Do the Right Thing (US, 1989)

I’ve just published a guide to Spike Lee’s Do the Right Thing. Here’s the introduction:

In Florida on February 26th, 2012, 17-year-old Trayvon Martin, who had been shopping at a convenience store, was shot and killed by vigilante George Zimmerman. Zimmerman had called ‘911’ to report Martin’s apparently suspicious behaviour and was told not to follow him. However the vigilante did so and claimed self-defence after shooting the boy. Florida’s ‘stand your ground law’ meant, as officers accepted Zimmerman’s version of events, he was not charged. After a national outcry he was eventually sent to trial where he was found ‘not guilty’. For many this outcome was another example how the American legal system discriminates against ethnic minorities and, in response, the activist movement Black Lives Matter was created.

This lack of concern about black lives certainly wasn’t new: in 2009 Oscar Grant was shot and killed, when he was lying face down on the ground being arrested, in Oakland, California; the killing was dramatised in Fruitvale Station (2013). The officer, Johannes Mehserle, was prosecuted for involuntary manslaughter and served very little time in prison.

Initially Black Lives Matter seemed to have no effect as African American lives continued to be lost in contentious circumstances. Michael Brown, an 18-year old, was shot in 2014 in Ferguson, Missouri, and several days of protests followed. Earlier that year, in New York, Eric Garner died after being held in a chokehold by officers even though the NYPD had banned the use of this method of restraint. Nearly 30 years after Do the Right Thing featured the death of a black man at the hands of the NYPD using a chokehold, it is clear that the sore of racism, with its roots in slavery, still festers.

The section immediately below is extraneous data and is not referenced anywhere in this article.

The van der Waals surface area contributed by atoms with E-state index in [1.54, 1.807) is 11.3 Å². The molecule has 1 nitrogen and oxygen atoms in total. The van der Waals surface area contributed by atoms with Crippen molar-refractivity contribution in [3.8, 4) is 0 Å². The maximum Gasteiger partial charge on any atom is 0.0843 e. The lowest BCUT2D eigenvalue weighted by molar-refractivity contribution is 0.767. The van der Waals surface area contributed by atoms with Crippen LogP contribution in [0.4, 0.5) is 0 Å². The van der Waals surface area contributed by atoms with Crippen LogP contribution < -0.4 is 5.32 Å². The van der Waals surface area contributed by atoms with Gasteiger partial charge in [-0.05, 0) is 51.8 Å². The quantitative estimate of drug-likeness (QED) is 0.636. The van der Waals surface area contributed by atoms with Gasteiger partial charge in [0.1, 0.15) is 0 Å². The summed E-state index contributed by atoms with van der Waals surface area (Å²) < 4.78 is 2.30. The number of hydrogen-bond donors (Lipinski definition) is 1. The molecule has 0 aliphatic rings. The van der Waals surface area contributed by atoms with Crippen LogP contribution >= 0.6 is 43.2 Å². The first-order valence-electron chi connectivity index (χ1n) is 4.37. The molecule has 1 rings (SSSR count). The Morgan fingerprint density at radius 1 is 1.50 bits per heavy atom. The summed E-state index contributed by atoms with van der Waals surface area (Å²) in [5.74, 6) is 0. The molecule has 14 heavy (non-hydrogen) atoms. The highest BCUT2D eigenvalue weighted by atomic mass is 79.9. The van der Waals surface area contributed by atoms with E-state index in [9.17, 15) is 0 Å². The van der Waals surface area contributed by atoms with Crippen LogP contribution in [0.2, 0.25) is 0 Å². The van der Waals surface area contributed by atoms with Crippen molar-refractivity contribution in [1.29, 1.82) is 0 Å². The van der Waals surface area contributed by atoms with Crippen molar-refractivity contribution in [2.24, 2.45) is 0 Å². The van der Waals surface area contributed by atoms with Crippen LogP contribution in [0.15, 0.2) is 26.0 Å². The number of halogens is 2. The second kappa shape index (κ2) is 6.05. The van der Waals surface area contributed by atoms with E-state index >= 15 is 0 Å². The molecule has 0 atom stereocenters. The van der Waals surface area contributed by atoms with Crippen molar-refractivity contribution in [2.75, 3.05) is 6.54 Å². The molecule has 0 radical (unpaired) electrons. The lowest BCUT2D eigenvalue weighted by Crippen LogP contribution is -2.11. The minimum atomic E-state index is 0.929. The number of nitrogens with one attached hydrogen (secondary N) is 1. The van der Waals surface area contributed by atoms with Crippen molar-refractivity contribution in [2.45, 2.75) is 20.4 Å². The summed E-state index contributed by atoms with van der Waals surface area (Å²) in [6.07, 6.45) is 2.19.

Spike Lee’s emergence as a high profile filmmaker wasn’t simply due to the quality of his films but also because he became, for a time at least, an African American voice that mainstream media could not ignore. Although Lee’s messages were often misrepresented, the success of his films and skill in promoting himself led him to be considered to be a spokesperson for African Americans. Due to the institutional racism that restricts Black and Minority Ethnic (BAME) access, non-white voices are heard relatively rarely in mainstream media. Hence Lee, one of the few high profile African Americans in the film industry, became the conduit through which the mainstream media and audiences heard an African American perspective. Although his ambition was to be a filmmaker, not a spokesperson for his race, he hasn’t shirked the responsibility and has ensured that, in most cases, he has control over his films so he could say what he had to say.

However putting the burden of representation on one person’s shoulders is not only unfair but also impractical: one person cannot speak for a variegated group. One of the consequences of this is that Lee became a focus of criticism from African Americans because his films didn’t represent black culture the way they understood it.

At the other extreme, racist critics attacked Lee simply as a tactic to shut up a ‘diverse’ voice. The burden carried by Lee, and other ethnic minority artists who have mainstream appeal such as Beyoncé, is their art is inflected by race in a way that white artists’ work rarely is.